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Public Interest Litigation

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Meaning of Public Interest Litigation

As the name suggests, Public interest Litigation is the litigation filed before the court for safeguarding the interest of the public. Any matter which affects the rights of people at large can be addressed to the Court through the filing of Public Interest Litigation.

No formal definition is provided for PIL in any statues. The concept has developed over time through judicial decisions and awareness of the judiciary and public. It has always been expected of the judiciary to protect the rights of the general public and even of those who are not aware of their rights or do not have enough resources to speak for themselves.

Origin Of Public Interest Litigation (Pil)

The term PIL evolved in India and internationally in the 1980s through the Bar, the Bench, public-spirited individuals, and NGOs.

In India, Justice Bhagwati introduced and harboured the concept of Public Interest Litigation by delivering many landmark judgments which has encouraged PILS for the underprivileged and oppressed and to remind the executive bodies and the legislature to work restlessly towards the welfare of the public.

Major Objectives Of PIL

PIL has the singular objective: utilizing the legal authority to achieve public good. It has over time developed its form and usage as per the current scenario while staying true to its primary objective. Following are several areas in which the Public Interest Litigation are filed or have been filed in past:

  • Violation of basic human rights of any group of people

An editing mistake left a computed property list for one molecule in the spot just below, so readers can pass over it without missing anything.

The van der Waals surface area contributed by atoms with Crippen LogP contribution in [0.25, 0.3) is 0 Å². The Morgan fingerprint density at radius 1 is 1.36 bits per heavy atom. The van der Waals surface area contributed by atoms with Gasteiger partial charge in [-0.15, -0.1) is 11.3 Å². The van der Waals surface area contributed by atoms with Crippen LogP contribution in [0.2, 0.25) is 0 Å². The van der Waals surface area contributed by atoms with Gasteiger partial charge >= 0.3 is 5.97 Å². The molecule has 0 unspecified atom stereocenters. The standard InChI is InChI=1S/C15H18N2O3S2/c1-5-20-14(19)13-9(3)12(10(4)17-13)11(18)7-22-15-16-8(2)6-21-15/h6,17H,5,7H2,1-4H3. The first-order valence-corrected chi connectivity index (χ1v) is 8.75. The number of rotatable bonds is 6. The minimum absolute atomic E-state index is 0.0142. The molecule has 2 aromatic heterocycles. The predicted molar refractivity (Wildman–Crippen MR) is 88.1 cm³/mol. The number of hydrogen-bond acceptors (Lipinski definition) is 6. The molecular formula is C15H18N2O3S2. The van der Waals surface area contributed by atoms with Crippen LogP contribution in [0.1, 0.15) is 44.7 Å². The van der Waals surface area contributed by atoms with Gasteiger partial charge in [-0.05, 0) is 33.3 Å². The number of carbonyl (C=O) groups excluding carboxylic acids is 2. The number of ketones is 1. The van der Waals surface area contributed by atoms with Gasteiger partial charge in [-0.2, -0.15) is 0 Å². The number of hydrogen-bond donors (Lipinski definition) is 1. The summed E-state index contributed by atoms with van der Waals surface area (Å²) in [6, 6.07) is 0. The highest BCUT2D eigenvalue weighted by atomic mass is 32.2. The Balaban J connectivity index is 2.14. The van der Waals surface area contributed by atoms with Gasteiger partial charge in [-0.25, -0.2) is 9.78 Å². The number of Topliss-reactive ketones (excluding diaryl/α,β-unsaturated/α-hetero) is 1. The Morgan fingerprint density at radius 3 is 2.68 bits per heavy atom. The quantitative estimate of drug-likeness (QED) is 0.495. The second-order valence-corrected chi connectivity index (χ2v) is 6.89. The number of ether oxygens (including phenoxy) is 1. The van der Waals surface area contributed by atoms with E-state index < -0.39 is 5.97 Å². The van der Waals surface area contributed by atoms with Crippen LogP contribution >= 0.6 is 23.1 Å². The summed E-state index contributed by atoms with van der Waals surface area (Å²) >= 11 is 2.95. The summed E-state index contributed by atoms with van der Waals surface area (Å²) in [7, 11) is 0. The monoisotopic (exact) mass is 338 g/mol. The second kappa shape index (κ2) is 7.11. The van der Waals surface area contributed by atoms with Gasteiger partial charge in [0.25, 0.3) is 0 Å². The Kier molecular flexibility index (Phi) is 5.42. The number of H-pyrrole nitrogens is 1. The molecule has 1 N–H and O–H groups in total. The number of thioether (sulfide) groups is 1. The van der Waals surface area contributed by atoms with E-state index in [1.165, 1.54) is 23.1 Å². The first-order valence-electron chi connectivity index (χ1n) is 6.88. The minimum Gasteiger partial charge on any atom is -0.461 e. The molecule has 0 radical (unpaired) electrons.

• Violation of basic fundamental rights
  • Content or execution of any government policy, notification, order etc
  • Violation of any religious rights or sentiments
  • Induce the municipal authorities to perform their duties
  • Any actions of the government or private agency causing an environmental hazard or pollution
  • Any inconvenience on roads being faced by the commuters like due to potholes, traffic lights, lack of street lights, lack of PCR vans etc
  • Issues relating to child labour, bonded labour, inhumane working conditions of labour etc

As understood, these issues relate to the large group of people or the public at large. If merely one person is affected by any government action or inaction, it cannot form a ground for the filing of Public interest litigation.

Who Can File Public Interest Litigation?

Any person can file a Public Interest Litigation, even without any personal or direct interests. The only requirement is that the issue being brought to the court must relate to the Interest of public at large and not individuals coming for their own motives. The Court may even take up a particular issue on its own or suo moto. A Letter may be considered as a PIL in itself.

It is expected of the court to keep have a judicious blend of liberal view and curbing any hidden personal motives.